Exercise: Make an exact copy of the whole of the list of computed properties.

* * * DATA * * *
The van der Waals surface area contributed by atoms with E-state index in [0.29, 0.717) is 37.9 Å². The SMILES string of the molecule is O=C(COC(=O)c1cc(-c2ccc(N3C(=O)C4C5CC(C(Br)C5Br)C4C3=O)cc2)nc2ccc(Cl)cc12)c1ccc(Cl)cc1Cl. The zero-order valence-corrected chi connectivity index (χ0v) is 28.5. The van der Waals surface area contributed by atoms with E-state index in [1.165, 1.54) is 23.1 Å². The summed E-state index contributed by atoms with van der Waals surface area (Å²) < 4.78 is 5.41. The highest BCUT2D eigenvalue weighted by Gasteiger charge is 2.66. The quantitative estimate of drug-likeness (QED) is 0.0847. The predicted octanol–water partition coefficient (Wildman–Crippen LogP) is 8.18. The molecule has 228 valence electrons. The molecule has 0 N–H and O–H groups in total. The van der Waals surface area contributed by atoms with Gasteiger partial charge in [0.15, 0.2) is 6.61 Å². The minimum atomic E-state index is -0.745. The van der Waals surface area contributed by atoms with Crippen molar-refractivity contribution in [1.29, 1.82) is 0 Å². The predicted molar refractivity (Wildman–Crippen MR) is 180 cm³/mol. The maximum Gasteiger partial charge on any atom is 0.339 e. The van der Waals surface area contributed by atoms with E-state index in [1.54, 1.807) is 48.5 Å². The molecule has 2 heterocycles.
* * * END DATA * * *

The van der Waals surface area contributed by atoms with E-state index in [0.29, 0.717) is 37.9 Å². The SMILES string of the molecule is O=C(COC(=O)c1cc(-c2ccc(N3C(=O)C4C5CC(C(Br)C5Br)C4C3=O)cc2)nc2ccc(Cl)cc12)c1ccc(Cl)cc1Cl. The zero-order valence-corrected chi connectivity index (χ0v) is 28.5. The van der Waals surface area contributed by atoms with E-state index in [1.165, 1.54) is 23.1 Å². The summed E-state index contributed by atoms with van der Waals surface area (Å²) < 4.78 is 5.41. The highest BCUT2D eigenvalue weighted by Gasteiger charge is 2.66. The quantitative estimate of drug-likeness (QED) is 0.0847. The predicted octanol–water partition coefficient (Wildman–Crippen LogP) is 8.18. The molecule has 228 valence electrons. The molecule has 0 N–H and O–H groups in total. The van der Waals surface area contributed by atoms with Gasteiger partial charge in [0.15, 0.2) is 6.61 Å². The minimum atomic E-state index is -0.745. The van der Waals surface area contributed by atoms with Crippen molar-refractivity contribution in [1.29, 1.82) is 0 Å². The predicted molar refractivity (Wildman–Crippen MR) is 180 cm³/mol. The maximum Gasteiger partial charge on any atom is 0.339 e. The van der Waals surface area contributed by atoms with E-state index in [1.54, 1.807) is 48.5 Å². The molecule has 2 heterocycles.